Actress Lena Dunham has revealed that she recently underwent a hysterectomy to treat crippling pain from endometriosis.
In an essay published in Vogue this week, Dunham (age 31) detailed her decision to have the uterus-removing surgery after a decade-long battle with endometriosis, a condition in which the tissue that lines the inside of the uterus (called the endometrium) grows outside of the uterus, causing severe pain around the time of menstruation.
Dunham wrote that even though she wanted children, "I just sense that the uterus I have been given is defective." The "Girls" star had previously had eight surgeries in attempts to treat the condition, including a surgery last April, which she initially thought had cured her symptoms. But her symptoms returned in August, and Dunham became "delirious" with pain. She later checked herself into the hospital and made the decision to have the procedure to remove her uterus and cervix. [10 Celebrities with Chronic Illnesses]
A hysterectomy, or a surgery to remove the uterus, might seem to get to the source of endometriosis pain. But removing the uterus — endometrium included — isn't a surefire way to cure the condition, experts told Live Science.
A hysterectomy for endometriosis is considered a last resort and fairly extreme treatment, said Dr. Metee Comkornruecha, director of adolescent medicine at Nicklaus Children's Hospital in Miami, who is not involved in Dunham's case. But, "for some women, it may make sense," he said.
However — and perhaps surprisingly — a hysterectomy is not a sure cure for the condition. That's because the lining of the uterus may remain in other parts of the body, such as the abdominal cavity, Comkornruecha told Live Science. If this extra lining is missed and not removed during surgery, then the pain symptoms may not go away.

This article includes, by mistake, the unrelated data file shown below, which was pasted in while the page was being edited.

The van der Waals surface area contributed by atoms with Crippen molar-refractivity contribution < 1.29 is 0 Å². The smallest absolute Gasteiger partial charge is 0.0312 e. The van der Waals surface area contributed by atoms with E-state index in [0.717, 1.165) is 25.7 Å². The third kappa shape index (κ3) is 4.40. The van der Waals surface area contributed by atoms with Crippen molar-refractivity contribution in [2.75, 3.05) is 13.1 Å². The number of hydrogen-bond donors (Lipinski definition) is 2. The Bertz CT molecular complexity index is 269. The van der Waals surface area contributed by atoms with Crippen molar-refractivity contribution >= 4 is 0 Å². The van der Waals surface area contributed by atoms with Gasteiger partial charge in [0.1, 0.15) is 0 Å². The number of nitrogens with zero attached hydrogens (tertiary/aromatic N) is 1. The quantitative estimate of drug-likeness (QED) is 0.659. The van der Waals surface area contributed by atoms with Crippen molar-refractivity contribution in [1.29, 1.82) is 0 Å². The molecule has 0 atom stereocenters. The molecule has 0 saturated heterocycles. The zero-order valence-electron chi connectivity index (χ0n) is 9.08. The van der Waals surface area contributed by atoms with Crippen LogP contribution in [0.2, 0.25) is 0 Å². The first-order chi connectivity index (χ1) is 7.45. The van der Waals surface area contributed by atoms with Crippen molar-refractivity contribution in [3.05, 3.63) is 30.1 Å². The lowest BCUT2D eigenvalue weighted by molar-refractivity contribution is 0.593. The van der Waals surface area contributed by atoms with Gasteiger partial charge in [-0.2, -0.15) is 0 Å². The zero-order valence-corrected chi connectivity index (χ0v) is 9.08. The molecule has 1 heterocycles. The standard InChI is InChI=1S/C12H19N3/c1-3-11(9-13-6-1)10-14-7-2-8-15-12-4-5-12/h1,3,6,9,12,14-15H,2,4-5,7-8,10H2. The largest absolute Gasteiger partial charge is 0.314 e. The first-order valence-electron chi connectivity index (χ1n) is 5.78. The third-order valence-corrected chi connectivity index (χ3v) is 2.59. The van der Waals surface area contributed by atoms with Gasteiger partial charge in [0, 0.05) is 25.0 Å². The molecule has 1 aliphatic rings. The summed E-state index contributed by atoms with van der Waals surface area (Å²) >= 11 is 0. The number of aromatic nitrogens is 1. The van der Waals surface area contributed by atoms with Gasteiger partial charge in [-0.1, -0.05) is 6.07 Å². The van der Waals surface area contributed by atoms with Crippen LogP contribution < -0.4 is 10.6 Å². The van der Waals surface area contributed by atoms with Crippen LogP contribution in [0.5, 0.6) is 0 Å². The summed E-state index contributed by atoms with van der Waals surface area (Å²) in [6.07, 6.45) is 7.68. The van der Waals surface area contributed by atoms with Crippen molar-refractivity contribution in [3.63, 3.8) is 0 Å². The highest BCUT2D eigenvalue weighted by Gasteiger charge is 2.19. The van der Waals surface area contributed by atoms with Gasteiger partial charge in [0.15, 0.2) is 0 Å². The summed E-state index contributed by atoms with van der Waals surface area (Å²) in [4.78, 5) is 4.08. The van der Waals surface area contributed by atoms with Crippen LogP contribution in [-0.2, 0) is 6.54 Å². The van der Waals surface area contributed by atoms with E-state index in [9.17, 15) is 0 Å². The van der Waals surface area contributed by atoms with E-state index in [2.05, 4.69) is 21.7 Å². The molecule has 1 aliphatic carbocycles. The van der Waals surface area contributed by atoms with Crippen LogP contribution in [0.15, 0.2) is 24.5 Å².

According to the University of Michigan, removing the uterus and ovaries usually provides pain relief from endometriosis, but the relief doesn't always last — in 15 out of 100 women, pain symptoms return after surgery. And for women who don't have their ovaries removed, as was the case for Dunham, the chances of lifelong pain relief are lower. According to a 2014 review paper, about 62 percent of women who have a hysterectomy for endometriosis, but who don't have their ovaries removed, experience a recurrence of their symptoms.
In these cases, symptoms may come back because the ovaries produce estrogen, which is involved in regulating the menstrual cycle, Comkornruecha said. In other words, displaced uterine tissue that remains after surgery will still receive the signals to thicken and bleed around the time of menstruation, even though the tissue has no way to exit the body.
Other treatments for endometriosis include pain medications, hormonal therapy (including birth control pills) and surgery to remove uterine tissue in the abdominal cavity, Comkornruecha said.
Doctors may recommend a hysterectomy for endometriosis for the following reasons: a woman has severe symptoms; she is not close to going through menopause; she doesn't plan to become pregnant; or she has tried hormones and other surgeries to remove endometrial tissue, but her symptoms are still severe, according to the University of Michigan.
Dunham wrote that after doctors removed her uterus, they saw that her condition was even worse than they thought.
Her uterus was "full of both subtle and glaring flaws," Dunham said. "In addition to endometrial disease … I have had retrograde bleeding, a.k.a. my period running in reverse, so that my stomach is full of blood. My ovary has settled in on the muscles around the sacral nerves in my back that allow us to walk."
Dunham said she plans to explore her options to have children, through either in vitro fertilization (IVF) or adoption.
"I may have felt choiceless before, but I know I have choices now," Dunham said. "Soon I'll start exploring whether my ovaries, which remain someplace inside me in that vast cavern of organs and scar tissue, have eggs. … Adoption is a thrilling truth I'll pursue with all my might."
Original article on Live Science.